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The PPS Act is here, and it’s here to stay.  But how does it affect you?

The PPS (Personal Property and Securities) Act works as a comprehensive code and framework governing securities taken over personal property.

Industries affected by PPS Act

Business in these industries will be affected most by the PPS Act.

If you are in the manufacturing, wholesale and retail industries then you will be particularly affected by these changes.

The practical ramifications of the PPS Act are becomingly increasingly apparent in light of recent cases, both domestically and overseas, specifically, Canada and NZ whose legislation was the inspiration for our own PPS law.

Owners, whose goods are in the possession of another party such as a lessee or bailee, are specifically affected by the changes, and must take steps to ensure that their interests are protected.

Take this case for example

Consider the situation in which a hire company (in this case, Queensland Excavation Services Pty Ltd (QES)) leases 3 caterpillar excavators and loaders to building contractor Maiden Civil.

Maiden Civil (who eventually came to own one of the three tractors) borrowed $250,000 from financier, Fast Financial Solutions Pty Ltd, in return for offering security over all of its assets and undertakings (including the Lease) under a General Security Agreement.  The financier registered its security interest on the PPS Register.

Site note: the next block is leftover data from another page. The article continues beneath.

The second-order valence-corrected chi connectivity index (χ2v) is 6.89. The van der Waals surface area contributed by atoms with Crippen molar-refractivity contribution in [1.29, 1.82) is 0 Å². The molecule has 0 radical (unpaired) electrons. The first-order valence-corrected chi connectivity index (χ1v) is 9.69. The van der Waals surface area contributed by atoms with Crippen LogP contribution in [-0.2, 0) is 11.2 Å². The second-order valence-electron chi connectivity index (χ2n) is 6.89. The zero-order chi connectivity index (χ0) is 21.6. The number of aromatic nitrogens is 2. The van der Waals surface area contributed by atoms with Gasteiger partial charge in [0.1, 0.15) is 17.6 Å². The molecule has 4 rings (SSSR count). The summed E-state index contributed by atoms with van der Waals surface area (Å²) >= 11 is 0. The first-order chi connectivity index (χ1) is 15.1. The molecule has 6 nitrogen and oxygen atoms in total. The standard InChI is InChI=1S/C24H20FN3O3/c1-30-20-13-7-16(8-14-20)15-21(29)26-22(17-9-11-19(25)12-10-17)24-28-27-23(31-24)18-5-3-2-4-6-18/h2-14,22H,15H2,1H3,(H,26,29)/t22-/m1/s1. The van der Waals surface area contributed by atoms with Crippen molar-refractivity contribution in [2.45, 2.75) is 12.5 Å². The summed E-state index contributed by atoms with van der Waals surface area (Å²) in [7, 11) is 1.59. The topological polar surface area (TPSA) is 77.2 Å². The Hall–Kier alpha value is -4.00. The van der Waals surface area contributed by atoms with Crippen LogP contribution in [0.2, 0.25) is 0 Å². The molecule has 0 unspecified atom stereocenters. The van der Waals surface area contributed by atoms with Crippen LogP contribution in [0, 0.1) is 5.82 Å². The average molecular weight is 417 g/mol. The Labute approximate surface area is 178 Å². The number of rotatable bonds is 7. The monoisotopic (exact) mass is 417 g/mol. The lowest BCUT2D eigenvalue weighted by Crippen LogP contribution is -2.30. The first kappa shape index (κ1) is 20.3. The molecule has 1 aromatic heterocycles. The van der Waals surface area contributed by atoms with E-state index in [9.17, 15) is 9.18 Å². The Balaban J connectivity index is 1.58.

Maiden Civil subsequently defaulted under the security agreement and receivers were appointed by the financier.  The receivers asserted their rights to the 3 tractors as registered security holder, including those two still owned by QES. (1)

The outcome? The Supreme Court found in favour of the finance company, recognising their rights under the registered security interest, ahead of the unregistered rights of the legal owner, QES, who were ordered to deliver the tractors it had since repossessed, to the receivers.

As demonstrated in this case, the Act, can and will, be construed in such a way as to give priority to registered interest holders of a lessee or bailee, over the unregistered interests of the legal owner of the goods (the lessor or bailor).


In order to understand how the Court could come to such a finding, it is helpful to understand a little more about the overall purpose of the Act.

The PPS Act ambitiously sets out to implement a central framework to register and record security interests in personal property – much like how the Torrens Title System acts as a central register in recording the interests and priority in real property (land) transactions.

In order to achieve this aim, a litany of separate legislation and registries throughout Australia, were abolished (such as those relating to intellectual property, aircraft, vehicles, etc.) and brought under the centralised PPS system.

In order to give certainty to those searching the register, property that is in the possession of another entity such as a lessee or bailee, under a Lease (or bailment) arrangement for a year or more, is caught under the PPS Act.  To protect their interest, an owner must register it on the PPS register.

Continue to When and How does the PPS Act apply to you?


1 Maiden Civil (P&E) Pty Ltd v Queensland Excavation Services Pty Ltd [2013] NSWSC 852.